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INTRODUCTION

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SUMMARY

Sideroblastic anemias are characterized by the presence of ring sideroblasts in the marrow. These cells are erythroid precursors that have accumulated abnormal amounts of mitochondrial iron. A variety of abnormalities of porphyrin metabolism in affected erythroid cells have been documented. Hereditary sideroblastic anemias are usually X linked, as the result of mutations in the erythroid form of 5-aminolevulinic acid synthase. Inherited autosomal and mitochondrial forms are seen, occasionally. Acquired sideroblastic anemias can occur as a result of the ingestion of drugs, alcohol, or toxins such as lead or zinc, or copper deficiency. Patients with acquired sideroblastic macrocytic anemia and variable degrees of thrombocytopenia and leukopenia from copper deficiency have been recognized more frequently; the hematologic abnormalities typically resolve after copper replacement. Ring sideroblasts are also a feature of myelodysplastic neoplasms, and are discussed in Chap. 87. Some patients with sideroblastic anemia may respond to pharmacologic doses of pyridoxine. Iron loading is common in the sideroblastic anemias and can be treated by phlebotomy when the anemia is mild or with iron chelators (Chap. 43) when it is more severe.

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DEFINITION AND HISTORY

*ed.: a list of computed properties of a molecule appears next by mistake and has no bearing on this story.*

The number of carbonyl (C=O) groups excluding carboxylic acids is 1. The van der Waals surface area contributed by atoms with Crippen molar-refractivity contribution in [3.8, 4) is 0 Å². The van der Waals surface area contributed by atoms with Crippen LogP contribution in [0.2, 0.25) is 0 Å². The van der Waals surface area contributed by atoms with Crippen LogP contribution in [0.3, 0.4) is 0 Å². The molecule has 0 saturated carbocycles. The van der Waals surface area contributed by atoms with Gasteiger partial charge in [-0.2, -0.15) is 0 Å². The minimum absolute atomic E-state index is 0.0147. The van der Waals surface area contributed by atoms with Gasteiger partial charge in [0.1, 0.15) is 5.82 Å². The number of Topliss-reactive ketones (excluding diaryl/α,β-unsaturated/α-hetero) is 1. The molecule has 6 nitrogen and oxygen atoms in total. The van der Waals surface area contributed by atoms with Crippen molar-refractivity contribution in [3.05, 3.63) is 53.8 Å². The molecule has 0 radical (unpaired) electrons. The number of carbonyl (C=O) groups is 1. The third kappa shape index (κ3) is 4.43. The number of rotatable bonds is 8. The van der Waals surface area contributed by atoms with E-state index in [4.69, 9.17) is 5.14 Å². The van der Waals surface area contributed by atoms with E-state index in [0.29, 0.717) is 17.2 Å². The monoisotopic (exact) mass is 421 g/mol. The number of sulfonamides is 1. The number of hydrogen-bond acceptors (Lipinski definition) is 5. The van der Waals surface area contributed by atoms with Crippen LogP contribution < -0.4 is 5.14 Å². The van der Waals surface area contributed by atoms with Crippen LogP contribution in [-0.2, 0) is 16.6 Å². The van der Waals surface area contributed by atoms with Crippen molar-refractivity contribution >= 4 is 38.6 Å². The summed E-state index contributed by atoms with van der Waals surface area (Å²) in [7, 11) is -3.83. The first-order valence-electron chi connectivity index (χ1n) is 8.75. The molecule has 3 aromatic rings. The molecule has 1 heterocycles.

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Sideroblastic anemias are a heterogeneous group of disorders that have as a common feature the presence of: (1) large numbers of pathologic sideroblasts in the marrow, which characteristically display abnormal mitochondrial iron accumulation is in a circumnuclear position in erythroblasts; these are referred to as ringed sideroblasts; (2) ineffective erythropoiesis; (3) increased levels of tissue iron; and (4) varying proportions of hypochromic erythrocytes in the blood. They may be acquired or hereditary (Table 59–1).1,2

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Table Graphic Jump Location
Table 59–1.Classification of Sideroblastic Anemias
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Acquired monoclonal sideroblastic anemia is a neoplastic disease; that is, a clonal cytopenia or oligoblastic myelogenous leukemia that can progress to acute leukemia. This subject is considered in Chap. 87, Myeloid Neoplasms, in which ringed sideroblasts are a common phenotypic feature. Acquired polyclonal sideroblastic anemia may also develop as a result of the administration of certain drugs, exposure to toxins, or coincident to neoplastic or inflammatory disease. Hereditary sideroblastic anemias include X-linked, autosomal, and mitochondrial entities. Occasionally, a patient with familial disease develops a myelodysplastic syndrome later,1,2 but with these rare exceptions, the ...

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